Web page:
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Scheduling of disk intensive operations on shared remote disk systems

IP.com Disclosure Number: IPCOM000247629D
Publication Date: 2016-Sep-21
Document File: 3 page(s) / 73K

Publishing Venue

The IP.com Prior Art Database

Abstract

This article presents new way of scheduling of disk intensive operations on shared remote disk systems. Proposed solution do not require administrative priviliges for shared remote resource (disk drive).

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Scheduling of disk intensive operations on shared remote disk systems

When shared remote disk systems are being used by multiple distributed computer systems concurrently, it is possible that some disk intensive operations will occur in the same time of the day (week, month, etc) creating performance penalty and additional strain on system resources.

Core idea is to secure proper scheduling of resource intensive workloads (e.g. backups, filesystem scanning, batch processing) with limited time constraints via creating dedicated, standard file (does not require additional layer for communication since the shared storage is readable by the computers) with preferred and allowed time windows beingpresented in machine readable form. These files needs to be read by all software that is using the resource, then algorithm (which is present in all software sharing the resource and is key point of this disclosure) for scheduling is being used in order to create optimal schedule .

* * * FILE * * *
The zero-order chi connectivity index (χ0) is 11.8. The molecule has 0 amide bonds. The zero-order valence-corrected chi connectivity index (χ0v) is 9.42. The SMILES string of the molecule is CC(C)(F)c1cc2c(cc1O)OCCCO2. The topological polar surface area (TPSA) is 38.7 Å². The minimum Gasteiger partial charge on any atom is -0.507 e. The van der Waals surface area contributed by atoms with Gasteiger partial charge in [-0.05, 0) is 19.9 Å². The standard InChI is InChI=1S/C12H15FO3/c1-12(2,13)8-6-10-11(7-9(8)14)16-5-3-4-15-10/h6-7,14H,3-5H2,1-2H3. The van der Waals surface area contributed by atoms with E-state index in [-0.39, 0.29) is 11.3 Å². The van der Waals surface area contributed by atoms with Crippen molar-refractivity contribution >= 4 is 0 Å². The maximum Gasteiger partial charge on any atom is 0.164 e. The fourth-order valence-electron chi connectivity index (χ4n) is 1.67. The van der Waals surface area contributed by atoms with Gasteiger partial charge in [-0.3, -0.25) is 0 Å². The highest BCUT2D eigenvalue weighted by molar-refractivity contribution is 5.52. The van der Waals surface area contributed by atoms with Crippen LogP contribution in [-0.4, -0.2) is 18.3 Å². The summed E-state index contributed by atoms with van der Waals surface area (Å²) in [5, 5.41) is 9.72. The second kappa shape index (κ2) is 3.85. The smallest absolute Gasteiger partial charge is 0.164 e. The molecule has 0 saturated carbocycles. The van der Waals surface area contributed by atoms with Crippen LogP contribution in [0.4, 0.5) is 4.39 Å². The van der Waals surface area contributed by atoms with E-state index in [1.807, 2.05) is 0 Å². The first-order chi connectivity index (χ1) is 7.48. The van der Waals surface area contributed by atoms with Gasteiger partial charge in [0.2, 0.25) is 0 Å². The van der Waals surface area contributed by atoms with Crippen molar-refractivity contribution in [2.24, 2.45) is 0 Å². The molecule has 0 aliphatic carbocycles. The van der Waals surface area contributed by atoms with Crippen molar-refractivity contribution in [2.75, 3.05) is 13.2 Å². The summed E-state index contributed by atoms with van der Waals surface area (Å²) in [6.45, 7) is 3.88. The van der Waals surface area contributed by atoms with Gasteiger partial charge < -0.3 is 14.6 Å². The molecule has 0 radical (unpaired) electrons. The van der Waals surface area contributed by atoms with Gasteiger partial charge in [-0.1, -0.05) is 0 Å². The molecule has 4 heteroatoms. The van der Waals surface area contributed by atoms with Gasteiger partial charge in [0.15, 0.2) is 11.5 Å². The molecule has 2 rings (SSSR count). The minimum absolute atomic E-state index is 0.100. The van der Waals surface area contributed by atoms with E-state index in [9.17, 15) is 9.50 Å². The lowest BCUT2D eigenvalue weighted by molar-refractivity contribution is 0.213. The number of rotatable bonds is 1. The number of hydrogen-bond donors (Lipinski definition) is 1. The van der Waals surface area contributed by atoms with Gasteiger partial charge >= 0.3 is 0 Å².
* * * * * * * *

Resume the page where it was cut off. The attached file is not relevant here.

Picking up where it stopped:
Example scenario

Assumption 1:

We have 2 different computer system (A and B) that share the same remote storage system (e.g. Network Attached Storage, NAS).

Assumption 2:

Both computer system execute disk intensive operation (like scanning or backup), on the same time (e.g. due to software defaults). While supposedly it was scheduled for out of business hours processing, it is still starving the same resource in the same time. The same occur for every operation constrained by shared resource.

Hourly distribution of work:

0

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1 0

1 1

1

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1 3

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1 5

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2 0

2 1

2 2

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Computer A

Computer B

Business hours

As we may see at schema above, executing A and B processes simultaneously leads to each one of them taking 4 hours and processing time overlapping with

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business hours which leads to the core business being impacted.

Let us look at the same schema with slight change of the timing.

Hourly distribution of work:

0

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1 0

1 1

1

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1 3

1 4

1 5

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2 0

2 1

2 2

2

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Computer A

Computer B

Business hours

Due to the time-shift, resource-heavy workload processing we are able to avoid impacting business hours processing.

Let's imagine that Computer A and B have the same processing needs and built-in defaults, bei...